primer orange peel
A few suggestions that should get you spraying orange peel free
First off, 1.8 is kinda big, better word is it's huge. I'd suggest using a 1.5 tip.
Here's a few tips that work at my shop.
Set you wall regulator to 100psi, this should give you the cfm that your gun requires and with out the added pressure drop. Next set the micrometer at the gun to factory specs with the trigger fully pressed and fan wide open. Next your going to set your fluid needle's volume. Completely back out the volume adjustment screw until it comes completely off, then just start the screw back in so that there is now pressure on the needle's spring.
Next fully trigger the gun (of course with it disconnected from the air line and no material in the gun) and start turning the volume control screw until you feel pressure on the trigger. This is what you call a full trigger which most guns are designed to spray at.
Now for the test patter test. The rule of thumb is 8x8. 8 inch fan and 8 inch distance from what your painting. With the gun fully loaded with paint, and using the 8x8 rule, which at this time don't mess with the air setting that will be later, full trigger the gun and close it. This should be a quick movement. Now inspect your spay pattern. This spray pattern shows everything. runs, dry spray, everything if you know what to look for. The major cause of orange peel is to much material incorrect reducer/thinner, and air pressure.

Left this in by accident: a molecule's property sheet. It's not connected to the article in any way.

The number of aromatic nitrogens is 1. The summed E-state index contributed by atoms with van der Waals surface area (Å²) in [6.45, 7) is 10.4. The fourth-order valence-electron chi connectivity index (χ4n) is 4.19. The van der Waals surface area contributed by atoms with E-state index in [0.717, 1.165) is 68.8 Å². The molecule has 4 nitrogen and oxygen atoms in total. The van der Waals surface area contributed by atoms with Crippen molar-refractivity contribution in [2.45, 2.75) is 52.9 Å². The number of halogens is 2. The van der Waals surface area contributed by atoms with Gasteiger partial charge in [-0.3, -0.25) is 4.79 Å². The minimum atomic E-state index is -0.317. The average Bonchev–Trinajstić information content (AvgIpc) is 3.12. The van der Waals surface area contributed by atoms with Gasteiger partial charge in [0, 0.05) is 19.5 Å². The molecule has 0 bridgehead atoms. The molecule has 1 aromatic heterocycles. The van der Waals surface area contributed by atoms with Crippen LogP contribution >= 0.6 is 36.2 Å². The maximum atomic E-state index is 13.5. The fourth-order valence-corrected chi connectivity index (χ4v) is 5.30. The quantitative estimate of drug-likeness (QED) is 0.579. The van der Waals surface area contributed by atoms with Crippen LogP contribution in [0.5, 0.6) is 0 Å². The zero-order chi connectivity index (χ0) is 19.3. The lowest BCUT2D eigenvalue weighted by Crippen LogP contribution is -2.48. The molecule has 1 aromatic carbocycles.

Never get in a hurry, and never try to have complete hiding with one coat. Way to much material. We usually have complete hiding by 4 to 5 coat. Nice light coats is all you need. Now there is a difference between light and dry. The paint shouldn't feel or look like sandpaper If it does then drop your air pressure by 5psi and shoot again. If you experience runs, increase the air pressure by 5 psi. If it still runs then close the fluid needle in 1/16 of a turn increments. Most of the time you don't want to go under or over the factory specs more than 5 to 7psi.
Now with the reducer and thinner, follow the P sheet for the material that your using. Don't become a chemist, that is what you paid them for. Now once again there is an exception to every rule, Use the lowest possible temp range that you can get away with without causing runs. So if your shooting during the winter try a normal reducer instead of a fast reducer, but mix the stuff according to the P Sheet. And one more thing, don't expect to get a great performance from cheap materials.
Hope this helps out